Russian prosecutors on Tuesday opened a criminal investigation into how seven sailors were trapped under water inside a mini-submarine for three days.
An initial investigation has uncovered evidence of negligence by officials, said a statement from Pacific Fleet military prosecutors.
"The investigation has been launched after initial checks by prosecutors showed that some officials violated regulations while preparing the submersible for the mission and during the mission," said the statement.
One of the crew members who had been on the AS-28 mini-sub said Tuesday that the vessel had been sent into the Pacific Ocean to investigate an underwater surveillance antenna that had become entangled in fishing nets, reports CBC News.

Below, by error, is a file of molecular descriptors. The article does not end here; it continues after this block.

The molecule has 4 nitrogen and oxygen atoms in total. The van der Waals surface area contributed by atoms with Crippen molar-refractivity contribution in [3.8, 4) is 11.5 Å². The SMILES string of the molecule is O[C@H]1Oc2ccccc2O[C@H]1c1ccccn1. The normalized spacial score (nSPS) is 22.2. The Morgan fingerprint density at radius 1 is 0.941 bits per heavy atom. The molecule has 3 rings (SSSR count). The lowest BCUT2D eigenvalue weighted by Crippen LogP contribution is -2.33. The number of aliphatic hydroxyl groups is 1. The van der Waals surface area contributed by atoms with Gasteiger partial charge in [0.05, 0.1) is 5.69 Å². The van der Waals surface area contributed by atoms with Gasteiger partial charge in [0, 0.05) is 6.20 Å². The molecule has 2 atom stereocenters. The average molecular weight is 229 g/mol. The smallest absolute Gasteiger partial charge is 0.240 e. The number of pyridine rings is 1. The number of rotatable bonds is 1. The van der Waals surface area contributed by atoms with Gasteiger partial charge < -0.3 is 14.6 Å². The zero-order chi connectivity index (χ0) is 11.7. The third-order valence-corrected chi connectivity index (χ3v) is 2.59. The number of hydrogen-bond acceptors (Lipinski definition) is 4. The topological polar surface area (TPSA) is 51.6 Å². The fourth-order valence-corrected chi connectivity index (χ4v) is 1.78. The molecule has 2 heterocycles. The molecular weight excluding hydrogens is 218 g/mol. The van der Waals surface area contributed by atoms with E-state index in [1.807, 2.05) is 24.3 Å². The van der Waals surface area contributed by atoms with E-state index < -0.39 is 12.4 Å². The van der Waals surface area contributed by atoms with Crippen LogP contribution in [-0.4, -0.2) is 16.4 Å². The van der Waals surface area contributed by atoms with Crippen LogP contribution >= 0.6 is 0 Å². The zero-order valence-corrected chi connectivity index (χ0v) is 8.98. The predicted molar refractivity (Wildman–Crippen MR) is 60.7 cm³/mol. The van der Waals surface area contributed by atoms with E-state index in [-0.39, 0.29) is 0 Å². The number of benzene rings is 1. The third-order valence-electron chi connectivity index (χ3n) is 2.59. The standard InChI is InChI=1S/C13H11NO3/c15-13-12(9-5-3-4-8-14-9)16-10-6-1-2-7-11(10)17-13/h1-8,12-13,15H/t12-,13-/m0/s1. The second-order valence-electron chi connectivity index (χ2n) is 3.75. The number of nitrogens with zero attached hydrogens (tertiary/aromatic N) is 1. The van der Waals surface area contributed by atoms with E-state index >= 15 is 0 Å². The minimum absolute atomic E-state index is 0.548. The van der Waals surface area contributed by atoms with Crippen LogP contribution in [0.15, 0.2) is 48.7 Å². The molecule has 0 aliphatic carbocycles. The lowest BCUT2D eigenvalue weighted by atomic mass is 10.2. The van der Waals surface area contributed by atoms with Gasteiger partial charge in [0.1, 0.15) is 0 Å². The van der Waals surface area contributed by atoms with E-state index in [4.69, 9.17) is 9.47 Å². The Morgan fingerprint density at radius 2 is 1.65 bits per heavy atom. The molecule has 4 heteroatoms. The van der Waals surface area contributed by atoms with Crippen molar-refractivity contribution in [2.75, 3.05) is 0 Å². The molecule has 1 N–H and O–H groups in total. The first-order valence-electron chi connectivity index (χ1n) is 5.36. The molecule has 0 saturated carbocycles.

According to Mosnews, the Russian craft was trapped 190 meters beneath the surface for three days after becoming caught on a fishing line.
The UK team’s Scorpio robot cut the vessel free as the seven crew on board faced running out of oxygen within hours.
Speaking at Glasgow’s Prestwick Airport, Commander Riches said some of the rescuers had been overcome by emotion when the sub finally rose to the surface.
“At that moment when the rescue vehicle arrived on the surface, I can’t ever explain to you properly the feeling of elation,” he said.
“It would be wrong of me to say grown men don’t cry - a lot of grown men were crying that day.”
Armed Forces Minister Adam Ingrams paid tribute to the Royal Navy and RAF teams involved in the operation.
He said: “This was down to the qualities of the crew that went down to rescue them.
“There was a world focus on them. And what they did was truly magnificent.”
Russian small missile ships - the Grad Sviyazhsk and the Great Ustyug - set off for a mission to the Mediterranean Sea
President Vladimir Putin has not released an official statement yet about his position on the issue of the pension reform in Russia